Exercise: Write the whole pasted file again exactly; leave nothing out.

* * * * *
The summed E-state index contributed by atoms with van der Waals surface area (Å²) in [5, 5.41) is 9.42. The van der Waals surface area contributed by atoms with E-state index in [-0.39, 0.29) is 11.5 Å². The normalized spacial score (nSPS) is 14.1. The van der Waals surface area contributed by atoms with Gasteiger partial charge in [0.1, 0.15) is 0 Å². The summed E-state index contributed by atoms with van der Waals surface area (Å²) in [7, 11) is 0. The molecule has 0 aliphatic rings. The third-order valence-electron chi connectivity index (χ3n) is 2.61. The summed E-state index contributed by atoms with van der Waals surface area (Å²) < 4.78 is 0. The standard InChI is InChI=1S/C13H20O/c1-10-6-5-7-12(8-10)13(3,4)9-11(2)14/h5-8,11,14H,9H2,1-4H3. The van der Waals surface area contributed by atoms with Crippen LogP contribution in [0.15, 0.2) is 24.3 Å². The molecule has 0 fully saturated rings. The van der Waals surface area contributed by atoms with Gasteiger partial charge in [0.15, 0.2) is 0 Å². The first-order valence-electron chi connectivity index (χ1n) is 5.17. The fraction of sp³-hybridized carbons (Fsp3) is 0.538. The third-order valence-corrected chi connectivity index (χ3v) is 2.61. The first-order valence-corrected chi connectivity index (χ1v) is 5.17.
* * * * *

The summed E-state index contributed by atoms with van der Waals surface area (Å²) in [5, 5.41) is 9.42. The van der Waals surface area contributed by atoms with E-state index in [-0.39, 0.29) is 11.5 Å². The normalized spacial score (nSPS) is 14.1. The van der Waals surface area contributed by atoms with Gasteiger partial charge in [0.1, 0.15) is 0 Å². The summed E-state index contributed by atoms with van der Waals surface area (Å²) in [7, 11) is 0. The molecule has 0 aliphatic rings. The third-order valence-electron chi connectivity index (χ3n) is 2.61. The summed E-state index contributed by atoms with van der Waals surface area (Å²) < 4.78 is 0. The standard InChI is InChI=1S/C13H20O/c1-10-6-5-7-12(8-10)13(3,4)9-11(2)14/h5-8,11,14H,9H2,1-4H3. The van der Waals surface area contributed by atoms with Crippen LogP contribution in [0.15, 0.2) is 24.3 Å². The molecule has 0 fully saturated rings. The van der Waals surface area contributed by atoms with Gasteiger partial charge in [0.15, 0.2) is 0 Å². The first-order valence-electron chi connectivity index (χ1n) is 5.17. The fraction of sp³-hybridized carbons (Fsp3) is 0.538. The third-order valence-corrected chi connectivity index (χ3v) is 2.61. The first-order valence-corrected chi connectivity index (χ1v) is 5.17.